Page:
• Jan 10
    2018
    Sam Pfeifle | Content Director, IAPP No one wants a data breach. No one wants to be the latest ransomware victim, trying to figure out what bitcoin is so you can pay some guy in Romania to give you back access to your own data. No one wants to be THAT company. So most organizations no doubt have some kind of security training in place. That’s important. They absolutely must ...
  • Mar 14
    2017
    Browsing the web on the topic of “lifelong learning” recently, I came across an article by Nancy Merz Nordstrom: “Top 10 Benefits of Lifelong Learning.” These benefits she lists are all pretty much what you would expect. Lifelong learning promotes self-fulfillment; it opens your mind, increases your wisdom, helps you adapt to change, helps you find meaning in your life, and so on. The article didn’t explicitly touch on what ...
  • Sep 26
    2016
    Today’s PC server hardware was designed to run a single operating system, and it doesn’t matter how many processors or cores you have. This means most machines have a great deal of capacity going unused, and businesses hate waste. This is one of the reasons virtualization is so widespread in corporate IT. If you can run more than one operating system simultaneously in the same computer, you save on hardware ...
  • Sep 06
    2016
    Instinct is the propensity of a creature to engage in a defined behavior when presented with a certain stimulus. Sea turtles, for example, are born on the beach, but once hatched, they make their way immediately to the ocean. They are newborns, so it’s not something they have learned; it’s just something they do. It is a procedure, engineered by nature over countless generations of turtles, that results in the ...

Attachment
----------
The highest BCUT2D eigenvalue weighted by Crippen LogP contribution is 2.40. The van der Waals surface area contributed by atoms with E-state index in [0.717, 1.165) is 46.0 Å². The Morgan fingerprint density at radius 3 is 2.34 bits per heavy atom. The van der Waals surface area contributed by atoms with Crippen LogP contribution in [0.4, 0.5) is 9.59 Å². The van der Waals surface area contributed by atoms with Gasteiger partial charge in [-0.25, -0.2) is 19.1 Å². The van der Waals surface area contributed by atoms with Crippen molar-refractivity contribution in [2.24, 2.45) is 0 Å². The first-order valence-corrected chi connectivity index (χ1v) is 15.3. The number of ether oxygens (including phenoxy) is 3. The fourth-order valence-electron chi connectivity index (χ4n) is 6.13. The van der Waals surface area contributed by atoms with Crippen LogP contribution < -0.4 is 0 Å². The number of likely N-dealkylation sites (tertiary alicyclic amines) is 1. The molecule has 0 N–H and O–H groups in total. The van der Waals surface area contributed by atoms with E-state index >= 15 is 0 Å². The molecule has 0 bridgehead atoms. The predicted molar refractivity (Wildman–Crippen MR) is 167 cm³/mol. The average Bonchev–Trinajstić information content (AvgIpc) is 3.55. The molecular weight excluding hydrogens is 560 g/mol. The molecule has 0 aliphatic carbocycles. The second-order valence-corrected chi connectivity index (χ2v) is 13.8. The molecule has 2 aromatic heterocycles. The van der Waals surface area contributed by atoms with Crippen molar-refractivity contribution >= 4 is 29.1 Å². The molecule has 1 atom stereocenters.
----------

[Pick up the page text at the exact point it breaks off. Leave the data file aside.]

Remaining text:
• Jun 30
    2014
    A few weeks ago, I wrote in this space about how Google's workforce is only 30% women. I was suggesting that technology training could prove to be a path to technology careers for women. This week I am writing to explain just how wrong-headed I might have been in that post. I was looking at the wrong end of the problem of gender in technology. I quoted a scholar/activist named ...
  • Jun 23
    2014
    In these posts, I generally try to write about research, ideas, and concepts that might be useful to you. I promise to continue doing that. But from time to time, I run across something that is more interesting than useful. That’s why I wanted to share with you some new research results from MIT. The report was posted on June 18 of this year. Cognitive scientists from MIT studied the ...
  • Jun 16
    2014
    In January, I posted here about the importance of learning reinforcement in training course development. Reinforcement helps to ensure the transfer of training back to the job. "As a trainer," I wrote, "anything you can do to keep the content active in the learner's mind until it is transferred to more permanent memory will reduce the information loss and improve learning." I based this in part on remarks by Peter ...
  • Jun 09
    2014
    It's a common practice among training professionals, when planning a day-long training session, to schedule highly interactive activities right after lunch. We know that, without steady stimulus, many learners are at risk of falling asleep after a meal. It's true that a meal heavy in fat and carbohydrates can trigger a neural response that causes drowsiness. It's something most of us have experienced at Thanksgiving. But if your learners are ...